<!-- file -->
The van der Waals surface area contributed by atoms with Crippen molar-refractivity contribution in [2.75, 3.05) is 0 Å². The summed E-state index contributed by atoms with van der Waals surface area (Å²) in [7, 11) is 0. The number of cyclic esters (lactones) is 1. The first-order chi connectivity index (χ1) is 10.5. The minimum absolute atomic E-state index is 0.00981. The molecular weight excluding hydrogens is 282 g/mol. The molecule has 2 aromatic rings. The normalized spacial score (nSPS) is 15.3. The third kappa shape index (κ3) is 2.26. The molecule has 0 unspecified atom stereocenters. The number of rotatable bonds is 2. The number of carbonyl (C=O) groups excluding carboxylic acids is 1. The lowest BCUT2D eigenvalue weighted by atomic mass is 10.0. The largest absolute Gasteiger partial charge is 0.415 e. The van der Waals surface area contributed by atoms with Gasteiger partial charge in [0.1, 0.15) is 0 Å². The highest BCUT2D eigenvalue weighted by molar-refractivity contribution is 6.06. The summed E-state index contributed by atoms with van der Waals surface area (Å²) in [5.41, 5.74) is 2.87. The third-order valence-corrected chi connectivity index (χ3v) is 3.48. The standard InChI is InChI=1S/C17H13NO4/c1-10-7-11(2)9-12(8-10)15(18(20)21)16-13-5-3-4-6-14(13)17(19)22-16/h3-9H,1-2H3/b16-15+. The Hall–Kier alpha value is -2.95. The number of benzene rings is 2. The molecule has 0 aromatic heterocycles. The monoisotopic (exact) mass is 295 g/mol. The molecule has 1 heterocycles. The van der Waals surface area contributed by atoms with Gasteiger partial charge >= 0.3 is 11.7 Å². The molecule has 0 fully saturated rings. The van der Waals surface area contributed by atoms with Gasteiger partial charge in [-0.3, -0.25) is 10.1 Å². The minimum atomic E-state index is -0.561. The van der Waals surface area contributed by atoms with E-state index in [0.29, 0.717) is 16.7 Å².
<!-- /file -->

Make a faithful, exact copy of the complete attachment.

The van der Waals surface area contributed by atoms with Crippen molar-refractivity contribution in [2.75, 3.05) is 0 Å². The summed E-state index contributed by atoms with van der Waals surface area (Å²) in [7, 11) is 0. The number of cyclic esters (lactones) is 1. The first-order chi connectivity index (χ1) is 10.5. The minimum absolute atomic E-state index is 0.00981. The molecular weight excluding hydrogens is 282 g/mol. The molecule has 2 aromatic rings. The normalized spacial score (nSPS) is 15.3. The third kappa shape index (κ3) is 2.26. The molecule has 0 unspecified atom stereocenters. The number of rotatable bonds is 2. The number of carbonyl (C=O) groups excluding carboxylic acids is 1. The lowest BCUT2D eigenvalue weighted by atomic mass is 10.0. The largest absolute Gasteiger partial charge is 0.415 e. The van der Waals surface area contributed by atoms with Gasteiger partial charge in [0.1, 0.15) is 0 Å². The highest BCUT2D eigenvalue weighted by molar-refractivity contribution is 6.06. The summed E-state index contributed by atoms with van der Waals surface area (Å²) in [5.41, 5.74) is 2.87. The third-order valence-corrected chi connectivity index (χ3v) is 3.48. The standard InChI is InChI=1S/C17H13NO4/c1-10-7-11(2)9-12(8-10)15(18(20)21)16-13-5-3-4-6-14(13)17(19)22-16/h3-9H,1-2H3/b16-15+. The Hall–Kier alpha value is -2.95. The number of benzene rings is 2. The molecule has 0 aromatic heterocycles. The monoisotopic (exact) mass is 295 g/mol. The molecule has 1 heterocycles. The van der Waals surface area contributed by atoms with Gasteiger partial charge >= 0.3 is 11.7 Å². The molecule has 0 fully saturated rings. The van der Waals surface area contributed by atoms with Gasteiger partial charge in [-0.3, -0.25) is 10.1 Å². The minimum atomic E-state index is -0.561. The van der Waals surface area contributed by atoms with E-state index in [0.29, 0.717) is 16.7 Å².